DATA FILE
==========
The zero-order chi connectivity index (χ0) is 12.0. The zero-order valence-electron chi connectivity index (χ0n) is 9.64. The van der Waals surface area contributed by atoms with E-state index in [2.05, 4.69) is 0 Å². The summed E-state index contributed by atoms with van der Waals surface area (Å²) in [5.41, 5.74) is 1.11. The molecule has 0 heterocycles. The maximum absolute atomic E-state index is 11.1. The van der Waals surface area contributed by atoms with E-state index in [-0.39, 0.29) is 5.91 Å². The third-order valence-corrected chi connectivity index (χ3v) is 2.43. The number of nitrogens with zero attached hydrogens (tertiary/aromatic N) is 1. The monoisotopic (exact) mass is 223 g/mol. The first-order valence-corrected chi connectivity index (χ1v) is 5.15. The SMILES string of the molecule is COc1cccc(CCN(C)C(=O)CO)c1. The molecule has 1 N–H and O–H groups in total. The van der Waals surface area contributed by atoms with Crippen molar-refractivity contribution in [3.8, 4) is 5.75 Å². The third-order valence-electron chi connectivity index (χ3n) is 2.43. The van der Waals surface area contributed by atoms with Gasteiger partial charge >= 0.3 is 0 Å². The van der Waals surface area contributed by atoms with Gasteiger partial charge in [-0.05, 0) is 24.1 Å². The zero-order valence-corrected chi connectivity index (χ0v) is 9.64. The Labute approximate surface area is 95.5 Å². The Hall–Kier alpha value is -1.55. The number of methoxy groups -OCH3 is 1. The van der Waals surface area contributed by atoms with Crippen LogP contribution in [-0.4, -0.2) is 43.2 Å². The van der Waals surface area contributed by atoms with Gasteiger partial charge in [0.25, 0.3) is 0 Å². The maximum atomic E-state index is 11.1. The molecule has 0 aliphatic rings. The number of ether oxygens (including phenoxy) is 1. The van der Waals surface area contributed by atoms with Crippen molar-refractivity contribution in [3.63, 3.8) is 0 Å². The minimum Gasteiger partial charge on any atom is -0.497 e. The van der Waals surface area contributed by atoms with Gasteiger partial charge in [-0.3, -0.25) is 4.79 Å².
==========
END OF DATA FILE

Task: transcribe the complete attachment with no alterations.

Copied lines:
The zero-order chi connectivity index (χ0) is 12.0. The zero-order valence-electron chi connectivity index (χ0n) is 9.64. The van der Waals surface area contributed by atoms with E-state index in [2.05, 4.69) is 0 Å². The summed E-state index contributed by atoms with van der Waals surface area (Å²) in [5.41, 5.74) is 1.11. The molecule has 0 heterocycles. The maximum absolute atomic E-state index is 11.1. The van der Waals surface area contributed by atoms with E-state index in [-0.39, 0.29) is 5.91 Å². The third-order valence-corrected chi connectivity index (χ3v) is 2.43. The number of nitrogens with zero attached hydrogens (tertiary/aromatic N) is 1. The monoisotopic (exact) mass is 223 g/mol. The first-order valence-corrected chi connectivity index (χ1v) is 5.15. The SMILES string of the molecule is COc1cccc(CCN(C)C(=O)CO)c1. The molecule has 1 N–H and O–H groups in total. The van der Waals surface area contributed by atoms with Crippen molar-refractivity contribution in [3.8, 4) is 5.75 Å². The third-order valence-electron chi connectivity index (χ3n) is 2.43. The van der Waals surface area contributed by atoms with Gasteiger partial charge >= 0.3 is 0 Å². The van der Waals surface area contributed by atoms with Gasteiger partial charge in [-0.05, 0) is 24.1 Å². The zero-order valence-corrected chi connectivity index (χ0v) is 9.64. The Labute approximate surface area is 95.5 Å². The Hall–Kier alpha value is -1.55. The number of methoxy groups -OCH3 is 1. The van der Waals surface area contributed by atoms with Crippen LogP contribution in [-0.4, -0.2) is 43.2 Å². The van der Waals surface area contributed by atoms with Gasteiger partial charge in [0.25, 0.3) is 0 Å². The maximum atomic E-state index is 11.1. The molecule has 0 aliphatic rings. The number of ether oxygens (including phenoxy) is 1. The van der Waals surface area contributed by atoms with Crippen molar-refractivity contribution in [3.63, 3.8) is 0 Å². The minimum Gasteiger partial charge on any atom is -0.497 e. The van der Waals surface area contributed by atoms with Gasteiger partial charge in [-0.3, -0.25) is 4.79 Å².